A study in the US has revealed that for Americans, losing vision is equal to or worse than losing hearing, memory, speech, or a limb. However, although vision was a priority, many Americans were unaware of important eye diseases and their behavioral or familial risk factors.
The study involved 2044 survey respondents in an online nationwide poll designed to understand the importance of eye health in the US population. The participants in this study came from various ethnic backgrounds, including non-Hispanic white individuals and minority groups with minority oversampling to provide predicted margins of error no greater than 5%.
Most respondents believed that good vision is vital to overall health while they rated losing vision as the worst possible health outcome. They noted that degraded quality of life and loss of independence as the top concern on vision loss consequences.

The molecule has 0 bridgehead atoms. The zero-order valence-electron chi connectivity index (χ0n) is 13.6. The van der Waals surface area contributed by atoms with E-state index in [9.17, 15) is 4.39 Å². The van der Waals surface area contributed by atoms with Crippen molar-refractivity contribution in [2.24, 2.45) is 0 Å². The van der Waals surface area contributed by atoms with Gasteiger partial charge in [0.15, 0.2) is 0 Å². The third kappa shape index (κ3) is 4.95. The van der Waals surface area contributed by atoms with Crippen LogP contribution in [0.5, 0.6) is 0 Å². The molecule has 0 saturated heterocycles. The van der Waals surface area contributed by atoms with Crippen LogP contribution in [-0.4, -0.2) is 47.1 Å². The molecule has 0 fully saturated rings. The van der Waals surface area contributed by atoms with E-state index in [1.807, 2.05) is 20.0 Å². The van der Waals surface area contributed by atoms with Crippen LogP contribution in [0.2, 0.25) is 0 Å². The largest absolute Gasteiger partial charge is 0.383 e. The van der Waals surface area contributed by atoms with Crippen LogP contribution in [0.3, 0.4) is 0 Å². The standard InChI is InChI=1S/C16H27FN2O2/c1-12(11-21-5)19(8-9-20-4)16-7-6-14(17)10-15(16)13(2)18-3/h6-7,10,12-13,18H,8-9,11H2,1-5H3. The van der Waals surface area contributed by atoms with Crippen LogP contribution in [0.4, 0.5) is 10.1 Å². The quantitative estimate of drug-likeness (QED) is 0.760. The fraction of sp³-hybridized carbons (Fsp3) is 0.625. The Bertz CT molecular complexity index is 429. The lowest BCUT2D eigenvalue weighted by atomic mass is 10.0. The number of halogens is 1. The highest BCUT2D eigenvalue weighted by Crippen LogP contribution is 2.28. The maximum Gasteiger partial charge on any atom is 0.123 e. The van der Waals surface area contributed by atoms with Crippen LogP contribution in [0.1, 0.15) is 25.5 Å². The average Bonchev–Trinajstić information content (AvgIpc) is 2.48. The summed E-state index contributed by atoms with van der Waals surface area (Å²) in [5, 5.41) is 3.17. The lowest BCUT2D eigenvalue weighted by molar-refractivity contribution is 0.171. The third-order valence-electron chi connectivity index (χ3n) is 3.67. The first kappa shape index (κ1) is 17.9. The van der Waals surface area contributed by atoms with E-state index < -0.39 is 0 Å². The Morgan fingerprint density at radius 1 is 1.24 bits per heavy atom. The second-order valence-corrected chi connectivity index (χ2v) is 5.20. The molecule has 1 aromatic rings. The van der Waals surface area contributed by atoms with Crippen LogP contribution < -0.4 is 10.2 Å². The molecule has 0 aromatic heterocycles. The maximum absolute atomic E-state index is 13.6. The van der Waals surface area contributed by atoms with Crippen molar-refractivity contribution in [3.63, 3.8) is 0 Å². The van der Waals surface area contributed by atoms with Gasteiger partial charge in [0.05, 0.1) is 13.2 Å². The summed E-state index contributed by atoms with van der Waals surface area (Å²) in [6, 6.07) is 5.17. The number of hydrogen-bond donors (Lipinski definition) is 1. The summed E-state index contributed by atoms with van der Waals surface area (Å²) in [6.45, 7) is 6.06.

The study found that 1 in 4 US population were not aware of any eye conditions. Nearly two-thirds of respondents were aware of cataracts or glaucoma, and only half were aware of macular degeneration. Approximately two-thirds of respondants and half respectively identified sunlight and family heritage as risk factors for losing vision. Only half were aware of smoking risks on vision loss.
The study concluded that the consistency of these findings among the varying ethnic/racial groups underscores the importance of educating the public on eye health and mobilizing public support for vision research.
Optometrist and founder of My Health Career Amanda Griffiths said “I think if this research had been done in the Australian population, similar results would be found. Primary eye care practitioners such as optometrists are in an excellent position to help increase health literacy by educating our patients during our consultations.”
More articles on My Health Career:
- The patient I almost blinded – a lesson in sticking to my guns – by Amanda Griffiths
- Who is at risk of keratoconus?
- Infants of blind parents pay less attention to eye direction
- Visual processing impairments in schizophrenia
Image: Timothy Krause – flickr